March 27, 2006
Senate Ethics Committee’s Weak Record Shows Need for Establishment of Office of Public Integrity, Groups Say
Four Good Government Groups Send Letter to U.S. Senate
WASHINGTON, D.C. – The Senate ethics committee has been unresponsive to past complaints about potential ethics violations by lawmakers, and when it has acted, it usually has given members mere slaps on the wrist, four good government groups said in a letter sent to the U.S. Senate today. The unimpressive record of the Senate Select Committee on Ethics deeply underscores the need for the establishment of an Office of Public Integrity, added the groups, who urged senators to approve such an office when considering lobbying reform legislation this week. The groups are Public Citizen, Common Cause, Democracy 21 and U.S. Public Interest Research Group.
In a letter addressed to U.S. Sen. George Voinovich (R-Ohio) and copied to all senators, the groups noted that since 2003, five organizations – Common Cause, Democracy 21, Judicial Watch, Citizens for Responsibility and Ethics in Washington (CREW) and Public Citizen – have filed at least a dozen formal complaints or requests for investigation with the Senate ethics committee, asking for investigations of alleged misconduct by both Republican and Democratic senators. With only a few isolated exceptions, these respective groups have received no response from the ethics committee regarding the merits of these complaints.
Further, there is no public indication that the Senate ethics committee has conducted any investigation into the Jack Abramoff lobbying scandals, the worst lobbying and ethics scandals in more than three decades.
“Fears by senators that this office would encroach on the constitutional authority of the ethics committee to impose sanctions are incorrect,” said Joan Claybrook, president of Public Citizen. “Under the current proposal for an Office of Public Integrity, this office could not disclose any information unless authorized by the ethics committee and could not take any independent action following an investigation. Only the ethics committee could punish wrongdoers, or it could refer matters to the Justice Department for action.”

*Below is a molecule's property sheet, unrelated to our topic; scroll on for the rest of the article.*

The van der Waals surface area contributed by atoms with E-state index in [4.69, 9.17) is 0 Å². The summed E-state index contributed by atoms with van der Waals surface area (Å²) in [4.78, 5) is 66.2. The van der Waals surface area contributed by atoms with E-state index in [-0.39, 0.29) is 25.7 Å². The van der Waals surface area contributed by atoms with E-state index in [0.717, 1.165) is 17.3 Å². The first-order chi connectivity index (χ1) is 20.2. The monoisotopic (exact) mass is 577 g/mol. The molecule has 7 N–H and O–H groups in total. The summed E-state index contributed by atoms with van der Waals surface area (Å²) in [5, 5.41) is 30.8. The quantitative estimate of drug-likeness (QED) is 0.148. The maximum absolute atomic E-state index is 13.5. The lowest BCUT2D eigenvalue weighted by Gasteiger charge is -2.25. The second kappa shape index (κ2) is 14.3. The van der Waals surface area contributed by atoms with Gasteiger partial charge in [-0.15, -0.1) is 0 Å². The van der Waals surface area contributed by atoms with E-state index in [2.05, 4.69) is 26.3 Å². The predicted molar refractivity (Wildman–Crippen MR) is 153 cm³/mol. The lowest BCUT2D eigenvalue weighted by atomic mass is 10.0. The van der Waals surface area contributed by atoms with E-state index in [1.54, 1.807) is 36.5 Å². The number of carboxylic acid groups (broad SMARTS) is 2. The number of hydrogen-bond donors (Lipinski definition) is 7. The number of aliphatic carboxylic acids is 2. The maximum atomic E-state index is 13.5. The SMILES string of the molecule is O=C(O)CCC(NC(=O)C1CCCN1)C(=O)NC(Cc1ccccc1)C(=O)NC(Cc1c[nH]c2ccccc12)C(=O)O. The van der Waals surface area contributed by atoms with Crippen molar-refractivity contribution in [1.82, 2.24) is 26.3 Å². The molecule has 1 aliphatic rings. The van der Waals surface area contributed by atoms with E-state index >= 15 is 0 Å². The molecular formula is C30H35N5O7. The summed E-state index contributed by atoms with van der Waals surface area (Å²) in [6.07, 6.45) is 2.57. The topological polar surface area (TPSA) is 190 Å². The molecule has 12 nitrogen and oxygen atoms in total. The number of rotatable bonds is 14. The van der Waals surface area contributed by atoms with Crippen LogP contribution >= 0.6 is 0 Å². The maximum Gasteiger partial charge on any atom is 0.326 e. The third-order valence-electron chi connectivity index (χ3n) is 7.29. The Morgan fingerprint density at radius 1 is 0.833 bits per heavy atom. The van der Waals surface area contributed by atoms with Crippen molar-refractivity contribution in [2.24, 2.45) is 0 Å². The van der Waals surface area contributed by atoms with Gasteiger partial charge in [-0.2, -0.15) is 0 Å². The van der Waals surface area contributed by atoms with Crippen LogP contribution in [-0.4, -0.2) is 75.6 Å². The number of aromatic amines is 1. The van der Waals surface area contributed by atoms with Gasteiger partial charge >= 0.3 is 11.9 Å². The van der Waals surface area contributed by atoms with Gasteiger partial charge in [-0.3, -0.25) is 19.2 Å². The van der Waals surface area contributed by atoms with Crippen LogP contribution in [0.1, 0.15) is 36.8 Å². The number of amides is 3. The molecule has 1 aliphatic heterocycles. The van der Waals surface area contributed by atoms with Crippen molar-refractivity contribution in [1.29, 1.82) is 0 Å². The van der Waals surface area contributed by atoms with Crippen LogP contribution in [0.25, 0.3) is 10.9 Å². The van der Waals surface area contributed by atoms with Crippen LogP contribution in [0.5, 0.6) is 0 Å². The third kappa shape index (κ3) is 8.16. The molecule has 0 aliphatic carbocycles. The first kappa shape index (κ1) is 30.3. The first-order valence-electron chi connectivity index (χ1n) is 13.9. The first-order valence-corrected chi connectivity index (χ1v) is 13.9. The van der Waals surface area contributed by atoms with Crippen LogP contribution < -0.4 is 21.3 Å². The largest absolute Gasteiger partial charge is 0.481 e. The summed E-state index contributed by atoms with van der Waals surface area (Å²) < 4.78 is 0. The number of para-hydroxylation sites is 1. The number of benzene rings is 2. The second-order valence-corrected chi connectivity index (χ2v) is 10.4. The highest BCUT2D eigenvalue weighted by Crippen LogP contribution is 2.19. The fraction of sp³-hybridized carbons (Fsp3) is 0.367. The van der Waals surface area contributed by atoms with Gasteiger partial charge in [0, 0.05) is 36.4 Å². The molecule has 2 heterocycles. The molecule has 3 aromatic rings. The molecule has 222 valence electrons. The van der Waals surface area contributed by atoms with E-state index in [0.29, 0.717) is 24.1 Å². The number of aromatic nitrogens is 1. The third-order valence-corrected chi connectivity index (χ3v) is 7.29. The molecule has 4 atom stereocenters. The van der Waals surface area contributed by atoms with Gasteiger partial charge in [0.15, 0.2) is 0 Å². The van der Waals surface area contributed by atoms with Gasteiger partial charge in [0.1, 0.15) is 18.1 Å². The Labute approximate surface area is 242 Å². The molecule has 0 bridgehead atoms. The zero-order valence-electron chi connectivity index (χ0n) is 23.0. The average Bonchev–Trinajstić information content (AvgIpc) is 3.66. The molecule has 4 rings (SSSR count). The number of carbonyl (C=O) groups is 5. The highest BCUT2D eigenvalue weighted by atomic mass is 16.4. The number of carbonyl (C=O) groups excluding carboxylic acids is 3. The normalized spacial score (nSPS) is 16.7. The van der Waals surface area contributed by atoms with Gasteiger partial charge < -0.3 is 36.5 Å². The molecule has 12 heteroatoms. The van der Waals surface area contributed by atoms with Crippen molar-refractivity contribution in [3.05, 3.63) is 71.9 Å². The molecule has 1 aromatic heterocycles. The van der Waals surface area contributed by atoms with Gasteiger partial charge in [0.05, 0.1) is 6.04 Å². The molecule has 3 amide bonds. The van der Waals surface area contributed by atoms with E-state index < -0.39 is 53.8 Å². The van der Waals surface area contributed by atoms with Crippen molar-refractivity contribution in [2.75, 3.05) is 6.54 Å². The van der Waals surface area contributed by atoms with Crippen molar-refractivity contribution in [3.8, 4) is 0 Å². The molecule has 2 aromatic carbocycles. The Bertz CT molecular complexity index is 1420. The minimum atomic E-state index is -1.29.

The groups also detailed past weak responses by the Senate ethics committee to egregious situations, including allegations surrounding convicted savings and loan mogul Charles Keating (the committee rebuked just one lawmaker despite investigating five members). In another case involving a senator accused of sexual abuse, the committee didn’t even bother to interview the congressional employee who claimed that the senator had assaulted her.
The very structure of the Senate ethics committee is a prescription for failure and does service to no one, the groups said. It is only natural that senators are very leery of sitting in judgment of their own colleagues, whose votes they might need in the near future. Even if the committee were to perform admirably, which it has not, an ethics committee in which members are responsible for investigating themselves strikes the American public as a prescription for a white-wash.
After stepping down as ethics panel chairman in the early 1990s, former Senator Howell Heflin (D-Ala.) said: “You censure someone, and the next day you’re seeking their vote. There are just too many inherent problems with senators judging senators.”
An effective Office of Public Integrity would oversee financial disclosure and lobbying reports; advise lawmakers, staff and lobbyists on how to comply with the rules; investigate complaints and present cases to the Senate ethics committee for final adjudication; and refer potential lobbying violations to the Justice Department for civil enforcement. A provision for such an office was removed in committee from legislation now in front of the Senate but should be restored, the groups said. A vote on an amendment by Sens. Susan Collins (R-Maine), Joseph Lieberman (D-Conn.), John McCain (R-Ariz.) and Barack Obama (D-Ill.) is expected to this week.
To read the letter, click here.